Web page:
Working from home

I had a blog started a few weeks ago, and never finished, about the indignity of the daily commute to work–which in my case is from Northeast Queens to Manhattan. When I was working my last permanent full-time job, my office was on the Upper West Side and it frequently took an hour and a half each way to and from work. My temp job was in midtown, so that was closer to an hour ride.

I may finish that blog later (it discusses the various ways people can be loud and/or odoriferous, and the puzzlement over why some folks don’t care that other folks are bothered, and the bizarre systemic rudeness of MTA drivers, among other things. Suffering through a long commute that only brings you to a job you’re not thrilled with isn’t my idea of living.)

But that’s a story for another day. My temp job has ended, at least for now, so I’m no longer commuting into the city every day. I left with the understanding that I might be called back if work picked up a little. The job wasn’t bad and I liked the people I was working with. I might have said yes if they’d offered me a job, even though it was on a much lower professional level than what I’d been doing before.

Being “made redundant” was fine with me. I have two editing projects I’m supposed to be starting next week, and I’ve been working on using my off time to exercise and be creative. This morning I took a long bike ride, had lunch with a friend, and had plenty of time later to watch some TV and be housewifely and cook dinner for my husband.

I’m not just goofing off; I’m spending time creating specific plans of action for my future. Updating this website on Thursday was one of the plans. I don’t know for sure if I’ll end up being a freelancer permanently, but I do like the idea. If that’s the direction I go, I’ll need to hustle more for work. When I was temping I wasn’t hustling very much. I still got freelance work here and there to supplement the temp income, but those projects were basically handed to me. Now that my website and resume are updated, I need to pursue work. I’ll be sending my resume out to some publishers; that’s one of my goals for the next week.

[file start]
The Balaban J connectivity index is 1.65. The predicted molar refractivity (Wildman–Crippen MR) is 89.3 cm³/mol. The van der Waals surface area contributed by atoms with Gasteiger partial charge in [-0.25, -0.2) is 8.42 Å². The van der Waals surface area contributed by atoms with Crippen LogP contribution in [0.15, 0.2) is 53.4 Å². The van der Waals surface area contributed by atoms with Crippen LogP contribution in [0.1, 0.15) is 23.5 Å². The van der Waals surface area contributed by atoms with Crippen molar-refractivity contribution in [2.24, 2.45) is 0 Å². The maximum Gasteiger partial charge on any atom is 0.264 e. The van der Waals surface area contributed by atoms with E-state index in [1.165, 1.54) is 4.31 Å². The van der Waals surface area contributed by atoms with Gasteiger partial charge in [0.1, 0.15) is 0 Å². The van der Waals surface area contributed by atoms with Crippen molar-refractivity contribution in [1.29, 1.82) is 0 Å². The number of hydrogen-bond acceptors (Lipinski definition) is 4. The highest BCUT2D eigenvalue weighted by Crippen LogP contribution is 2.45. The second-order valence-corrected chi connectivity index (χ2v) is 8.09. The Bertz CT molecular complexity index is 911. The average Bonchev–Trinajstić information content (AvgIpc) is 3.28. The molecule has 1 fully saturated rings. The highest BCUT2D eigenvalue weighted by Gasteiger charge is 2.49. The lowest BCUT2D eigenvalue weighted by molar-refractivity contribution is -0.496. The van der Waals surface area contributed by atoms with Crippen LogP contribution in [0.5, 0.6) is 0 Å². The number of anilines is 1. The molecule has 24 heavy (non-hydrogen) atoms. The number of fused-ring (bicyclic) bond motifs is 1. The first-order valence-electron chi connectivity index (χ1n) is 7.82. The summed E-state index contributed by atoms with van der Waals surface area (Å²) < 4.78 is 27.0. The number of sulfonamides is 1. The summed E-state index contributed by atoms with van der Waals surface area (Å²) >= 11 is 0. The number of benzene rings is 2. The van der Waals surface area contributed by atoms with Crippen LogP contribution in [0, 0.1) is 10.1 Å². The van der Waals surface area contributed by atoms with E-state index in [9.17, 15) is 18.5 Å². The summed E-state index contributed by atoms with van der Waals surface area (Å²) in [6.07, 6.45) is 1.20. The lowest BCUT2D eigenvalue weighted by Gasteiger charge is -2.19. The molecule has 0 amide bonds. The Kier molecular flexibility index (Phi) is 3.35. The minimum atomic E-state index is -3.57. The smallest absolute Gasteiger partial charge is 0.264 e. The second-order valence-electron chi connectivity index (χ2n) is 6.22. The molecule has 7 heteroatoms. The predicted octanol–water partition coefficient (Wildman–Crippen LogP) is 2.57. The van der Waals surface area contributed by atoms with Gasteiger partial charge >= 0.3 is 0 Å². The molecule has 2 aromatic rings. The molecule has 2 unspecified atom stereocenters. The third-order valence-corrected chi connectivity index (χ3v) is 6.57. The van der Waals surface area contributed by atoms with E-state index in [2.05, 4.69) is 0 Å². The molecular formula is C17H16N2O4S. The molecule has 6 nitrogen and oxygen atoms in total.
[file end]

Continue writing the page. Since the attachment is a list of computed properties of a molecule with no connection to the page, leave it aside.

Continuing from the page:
One thing I resolved at the beginning of this year was that I was going to stop feeling guilty over ever little thing that pops into my head. I could easily feel guilty, for instance, for not being more of a corporate player, for not knowing the correct method of kissing ass without making it noticeable. I always thought that if you worked really hard, put in extra hours when needed, didn’t call in sick unless really necessary, and pulled your weight and more to get deadlines met, that you would get ahead.

It doesn’t really work that way–I don’t have the magic formula for how to survive a planned staff reduction. It’s often just the luck of the draw. And, it’s no secret that “surviving” a round of layoffs isn’t always good news. Sometimes it’s better to be the one let go.

At one company I was a survivor, which meant the remaining staff suddenly had triple the work to do. Upper management continually harassed us to perform and increase sales number despite ridiculous expectations.

But when I was let go from my permanent job, my former coworkers were the ones who had to go through this. The company eventually had to move out of its previous location into a much-smaller office, and the latest news was that all the employees had hours reduced and a corresponding pay cut. So, yeah, I am happy I am not under that kind of stress. I feel very bad for my friends, however.

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